This was a Christmas gift for my mom, who’s wheelchair-bound, with advanced Parkinson’s. She can no longer sew, and wants to try painting. So I made her a painting smock, upcycled from a man’s shirt.
Here are some of the details.
The front pockets can hold supplies.
The ties go around the shoulders; not across the back, so she can get the apron on from the front, without being lifted out of the chair.
To protect her sleeves, I made these coordinating sleeve gaiters from chambray in my stash. You can also see the shape/template of the apron as it was cut from the front of the shirt.
And another smock!
After finishing the smock and then looking at the leftovers, I realized there was another smock in the back of the shirt, so I made her a second one, too.
How are the aprons working out? Well, she hasn’t shared any feedback (or paintings) with me yet, so I can’t assess the success. But I got a big smile from her when giving her the smocks, so I know they are appreciated and will be used.
Is there a tutorial? I didn’t take progress pictures to make into a tutorial. But if you do an internet search (like this) for images of aprons from upcycled men’s shirts, you’ll see a bunch of inspiring examples like I did before starting my project. The examples were all I needed, but the search will lead you to tutorials if needed.
As masks have finally become plentiful, with enough supply to meet demand, my one-person mask making sweatshop is still operating, but I’ve slowed down production in order to indulge in more creativity. I’m using the same patterns as I was here and here, but have continued to experiment and add ‘improvements’ and improvisations.
I’m enjoying the process, and am grateful that I can do this one thing to help people navigate the pandemic. I’m inspired by all of the creative masks I see. Our community is under a mandatory mask order right now, and what I love most about it (besides the way it makes people keep each other safer) is looking at everyone’s masks. I love the vast array of prints and designs. Instead of people-watching, I’m now a mask-watcher.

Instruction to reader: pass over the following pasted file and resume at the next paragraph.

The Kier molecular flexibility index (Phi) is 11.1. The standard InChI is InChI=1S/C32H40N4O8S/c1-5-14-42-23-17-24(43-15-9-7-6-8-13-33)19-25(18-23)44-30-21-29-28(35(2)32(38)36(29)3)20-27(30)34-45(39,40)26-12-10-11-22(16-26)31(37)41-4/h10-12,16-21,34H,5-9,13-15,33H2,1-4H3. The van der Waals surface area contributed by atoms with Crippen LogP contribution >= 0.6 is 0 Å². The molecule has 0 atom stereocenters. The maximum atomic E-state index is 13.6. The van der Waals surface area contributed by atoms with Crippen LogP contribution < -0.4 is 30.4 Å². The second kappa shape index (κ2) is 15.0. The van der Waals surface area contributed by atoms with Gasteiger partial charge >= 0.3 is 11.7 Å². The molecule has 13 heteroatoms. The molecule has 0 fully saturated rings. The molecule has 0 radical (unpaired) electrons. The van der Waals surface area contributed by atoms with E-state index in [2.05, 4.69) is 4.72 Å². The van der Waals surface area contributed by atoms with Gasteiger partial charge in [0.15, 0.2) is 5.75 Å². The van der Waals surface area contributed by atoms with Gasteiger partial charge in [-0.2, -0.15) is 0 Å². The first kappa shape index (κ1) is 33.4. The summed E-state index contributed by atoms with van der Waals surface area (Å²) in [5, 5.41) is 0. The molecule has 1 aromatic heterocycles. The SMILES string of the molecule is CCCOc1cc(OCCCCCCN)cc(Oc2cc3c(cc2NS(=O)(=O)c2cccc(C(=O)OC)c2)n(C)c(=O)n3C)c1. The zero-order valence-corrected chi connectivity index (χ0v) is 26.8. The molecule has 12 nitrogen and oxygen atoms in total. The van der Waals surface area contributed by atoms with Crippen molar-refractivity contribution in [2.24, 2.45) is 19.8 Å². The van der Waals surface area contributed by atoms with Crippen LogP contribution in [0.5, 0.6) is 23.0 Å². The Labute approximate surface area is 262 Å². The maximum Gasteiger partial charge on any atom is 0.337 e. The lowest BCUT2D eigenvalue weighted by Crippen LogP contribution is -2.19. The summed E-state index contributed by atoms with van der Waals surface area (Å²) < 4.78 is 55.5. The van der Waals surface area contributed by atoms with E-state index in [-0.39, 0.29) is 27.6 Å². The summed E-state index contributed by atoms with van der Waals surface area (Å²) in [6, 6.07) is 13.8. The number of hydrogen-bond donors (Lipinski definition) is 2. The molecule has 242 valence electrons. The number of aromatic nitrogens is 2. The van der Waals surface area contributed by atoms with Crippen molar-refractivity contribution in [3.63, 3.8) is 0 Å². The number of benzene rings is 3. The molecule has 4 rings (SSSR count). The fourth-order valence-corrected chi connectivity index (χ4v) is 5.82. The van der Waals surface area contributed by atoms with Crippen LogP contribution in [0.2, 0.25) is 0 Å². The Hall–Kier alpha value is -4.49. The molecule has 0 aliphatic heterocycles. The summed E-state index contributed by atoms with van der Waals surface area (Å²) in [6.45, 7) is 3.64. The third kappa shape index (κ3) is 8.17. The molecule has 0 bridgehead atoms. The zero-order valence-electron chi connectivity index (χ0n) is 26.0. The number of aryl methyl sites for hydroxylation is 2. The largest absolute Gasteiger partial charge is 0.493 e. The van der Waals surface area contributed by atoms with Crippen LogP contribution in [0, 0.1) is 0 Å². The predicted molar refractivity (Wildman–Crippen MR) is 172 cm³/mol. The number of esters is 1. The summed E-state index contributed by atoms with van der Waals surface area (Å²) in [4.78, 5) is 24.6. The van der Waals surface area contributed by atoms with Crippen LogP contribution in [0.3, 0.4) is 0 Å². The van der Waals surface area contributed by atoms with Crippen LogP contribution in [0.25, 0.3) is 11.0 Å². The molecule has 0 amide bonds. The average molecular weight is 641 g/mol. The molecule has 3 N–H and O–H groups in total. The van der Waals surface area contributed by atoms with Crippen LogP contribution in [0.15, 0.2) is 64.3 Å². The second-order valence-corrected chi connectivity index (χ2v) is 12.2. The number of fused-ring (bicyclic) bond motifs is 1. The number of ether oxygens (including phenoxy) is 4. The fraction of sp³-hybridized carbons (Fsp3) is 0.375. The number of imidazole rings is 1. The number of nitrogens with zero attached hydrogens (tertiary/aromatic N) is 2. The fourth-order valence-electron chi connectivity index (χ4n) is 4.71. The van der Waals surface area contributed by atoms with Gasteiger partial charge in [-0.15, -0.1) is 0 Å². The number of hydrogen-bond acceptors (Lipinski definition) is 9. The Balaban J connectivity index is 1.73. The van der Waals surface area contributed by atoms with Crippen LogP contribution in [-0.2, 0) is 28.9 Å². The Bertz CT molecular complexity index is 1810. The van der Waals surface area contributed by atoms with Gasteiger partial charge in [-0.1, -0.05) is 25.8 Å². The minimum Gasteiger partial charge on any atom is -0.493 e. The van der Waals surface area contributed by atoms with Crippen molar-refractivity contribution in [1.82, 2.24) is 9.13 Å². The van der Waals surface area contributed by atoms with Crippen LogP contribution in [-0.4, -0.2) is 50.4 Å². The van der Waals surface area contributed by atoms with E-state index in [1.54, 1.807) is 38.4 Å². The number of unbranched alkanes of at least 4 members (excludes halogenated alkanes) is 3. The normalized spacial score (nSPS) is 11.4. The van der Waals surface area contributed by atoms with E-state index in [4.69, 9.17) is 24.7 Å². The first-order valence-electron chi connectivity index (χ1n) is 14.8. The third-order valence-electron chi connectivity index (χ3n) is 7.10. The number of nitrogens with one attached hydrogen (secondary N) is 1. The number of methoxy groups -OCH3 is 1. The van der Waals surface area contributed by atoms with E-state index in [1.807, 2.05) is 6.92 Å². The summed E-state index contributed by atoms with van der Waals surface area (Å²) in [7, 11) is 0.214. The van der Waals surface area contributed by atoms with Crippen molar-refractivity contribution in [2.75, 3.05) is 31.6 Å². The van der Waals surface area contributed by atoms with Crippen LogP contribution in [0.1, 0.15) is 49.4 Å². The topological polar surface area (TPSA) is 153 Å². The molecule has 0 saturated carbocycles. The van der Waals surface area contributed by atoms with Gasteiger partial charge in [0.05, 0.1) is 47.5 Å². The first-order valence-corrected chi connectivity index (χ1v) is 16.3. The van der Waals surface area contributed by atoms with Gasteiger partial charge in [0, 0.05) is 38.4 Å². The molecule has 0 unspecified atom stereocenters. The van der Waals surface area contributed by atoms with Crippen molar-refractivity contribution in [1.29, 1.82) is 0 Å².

My neighbor gave me a mask she made! I had given her a mask very early on. Then a few days after that, she came over asking where I got my pattern. Of course I printed her a copy to keep and use. Then one day she came over with this mask for me! She had worked her own details into it; filter pocket and good nose wire included. I love wearing it as much as I love my own. So, I say go exchange masks with fellow mask makers!
Another neighbor informed me that her mask was stolen from her car. So you’ve been warned, that the coolest masks have street value. Protect your valuables.
How long will we be making and wearing masks? I don’t know, but I just pulled fall and holiday woven cottons from my fabric storage, thinking I might as well get started on masks for the upcoming seasons.
After looking at the life and career of Nelly Don the iconic Kansas City designer in Part 1, and then deciphering the diagram for her 1925 patented zero-waste apron in Part 2, here in Part 3 are the apron construction steps.
The Apron and patent drawings:
Last week’s post provided measurements for drawing and cutting out the pieces, like this:
Nelly Don designed the apron to be sewn in one sitting, without having to remove it from the sewing machine. So now in Part 3 we sit down at the sewing machine and start constructing:
These are the chronological construction steps:
Hem all free edges
Side Panel (C) top edge
Pocket (D) top edge
Back (B) centers
Sew a Pocket (D) on each Side Panel (C)
Join Front (A) to Front Yoke (E)
Join Backs (B) to Back Yoke (F)
Join Side Panels (C) to Backs (B) and then to each side of the Front (A).
Join Front Yoke (E) to Back Yoke (F) at shoulders.
Hem entire lower edge
Sew ties to back pieces at the waist line.
Here are the above-listed steps in pictures:
Hem all free edges (shown in blue)
Sew a Pocket (D) to each Side Panel (C), along the bottom edge of the Pocket, right sides together.
Then flip Pocket right side up, and top stitch across lower edge of Pocket.
Join Front (A) to Front Yoke (E), right sides together.